Improvizone started in Feb 2007 as a monthly gig, but since November last year it has been anything but. We did three gigs in four weeks at the end of 2007. Then we did one in January 2008. Then nothing until the end of May, when we did three in less than a fortnight. Organised gig? Chaos, you're thinking. Chaos.
I'm still quietly looking for places to play in Central London, but I looked at this year's May/June cluster of gigs, and concluded my favourite was at The Plough. The Ember one took us all by surprise when we played to an empty bar. The Design Museum gig was nice, but we got it by chance. Those kinds of gigs only ever happen by accident.
On the other hand, thanks to organiser Dave Hughes, it seems we can do a midweek at The Plough more or less whenever we like. And when we do, there are always a few people who drift in and watch, especially now that we're projecting visuals behind us.
So, I thought, focus on the Plough for a bit. Do a couple of gigs close together, maybe try some kind of promotion or marketing to get people from the local area in through the door.
For last year's promotional experiment, I spent a lot of money and time dissipating one thousand free CDs over the whole of Central London. Absolutely nothing happened. I can accurately declare that not one single body came to our gigs in Southwark after picking up a free CD. Maybe we got a few more tens of site hits. I was surprised it had no effect at all, but as I commented afterwards, I guessed that a scant 1000 copies over the whole of London were not going to tip. The lesson was, I reckoned, if I'm going to try that kind of thing again, target a specific area and keep it local.
I'm not going to dish out free CDs to the general public again, it's too expensive, although I am looking at having a follow-up to SE1 to give to our gig audiences from September onwards. Instead, my latest marketing experiment has been 5000 leaflets distributed door-to-door within walking distance of the Plough, telling everyone about a free gig of ambient/chillout music with visuals. At those volumes you need to hand over to the professionals. For the litho printing I used Visualize in Walthamstow, and for the distribution I used the Leaflet Distribution Company in Leyton.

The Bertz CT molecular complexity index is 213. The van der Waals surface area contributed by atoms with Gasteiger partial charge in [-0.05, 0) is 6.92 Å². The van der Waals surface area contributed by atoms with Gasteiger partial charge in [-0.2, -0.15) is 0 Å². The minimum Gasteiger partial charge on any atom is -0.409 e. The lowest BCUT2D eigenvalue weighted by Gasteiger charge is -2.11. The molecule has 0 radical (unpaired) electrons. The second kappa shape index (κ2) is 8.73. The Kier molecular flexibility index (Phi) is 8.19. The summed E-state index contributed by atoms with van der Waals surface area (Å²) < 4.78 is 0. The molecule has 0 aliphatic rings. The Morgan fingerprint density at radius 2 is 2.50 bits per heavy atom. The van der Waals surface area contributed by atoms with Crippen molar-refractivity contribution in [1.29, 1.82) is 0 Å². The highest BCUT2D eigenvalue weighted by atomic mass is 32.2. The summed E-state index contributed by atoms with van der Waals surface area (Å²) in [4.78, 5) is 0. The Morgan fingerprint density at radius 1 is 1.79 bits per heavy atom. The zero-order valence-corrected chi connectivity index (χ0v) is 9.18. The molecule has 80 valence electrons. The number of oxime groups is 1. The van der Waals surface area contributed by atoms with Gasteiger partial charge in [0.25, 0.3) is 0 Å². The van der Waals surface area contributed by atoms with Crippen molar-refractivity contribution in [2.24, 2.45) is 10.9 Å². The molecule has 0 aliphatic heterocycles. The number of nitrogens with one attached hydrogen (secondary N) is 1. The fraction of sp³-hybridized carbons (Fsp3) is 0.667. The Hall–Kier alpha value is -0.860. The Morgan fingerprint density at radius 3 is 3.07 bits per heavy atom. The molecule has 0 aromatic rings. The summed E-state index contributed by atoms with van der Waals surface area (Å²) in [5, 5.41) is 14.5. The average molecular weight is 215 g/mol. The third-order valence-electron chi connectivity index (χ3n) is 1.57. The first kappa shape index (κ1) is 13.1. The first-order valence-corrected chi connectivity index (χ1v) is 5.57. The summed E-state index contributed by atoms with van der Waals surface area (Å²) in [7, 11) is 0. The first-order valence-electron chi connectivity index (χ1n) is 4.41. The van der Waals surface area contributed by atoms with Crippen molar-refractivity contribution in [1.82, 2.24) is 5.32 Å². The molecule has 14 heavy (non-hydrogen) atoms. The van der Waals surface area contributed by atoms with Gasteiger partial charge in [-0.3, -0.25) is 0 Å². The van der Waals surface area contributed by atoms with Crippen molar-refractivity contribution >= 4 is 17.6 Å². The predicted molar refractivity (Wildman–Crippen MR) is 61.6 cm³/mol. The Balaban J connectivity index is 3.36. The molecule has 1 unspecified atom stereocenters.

The printing and distribution are apparently now complete, so if you're reading this after typing in the URL on the leaflet, hi there.
I did have to swallow my own sick on this kind of environmentally unfriendly doorstep litter spamming. Nick Cottam and I gigged a Pulse Engine song on the subject called Invisible Floor many a time, back in the days. But it's become a fact of life, people are getting better all the time at recycling paper, which anyway is biodegradable. And if it's good enough for the Redbridge Council-subsidised Woodford Festival, it's good enough for me.
Besides, there are occasionally things of genuine interest that land on my doorstep. We're not a pizza chain, we're not the eleven thousandth building specialist in every crack, surface and attachment to my house or garden, and we're not the local free newspaper, head office 30 miles away, comprising one sixteenth local news on pages 3 and 4 and fifteen sixteenths advertisements. Those bastards won't even print my listing. If I saw a leaflet coming through my letterbox for someone else's ambient chillout gig happening in a pub near me, I'd go. Even if I also had to cut my toenails that night.
Am I trying to speed up a process that would probably happen anyway if we kept playing there? Yes. Is it going to work? Genuinely haven't the foggiest. I'll tell you after the gigs. Or, why not come to one of them, and find out for yourself!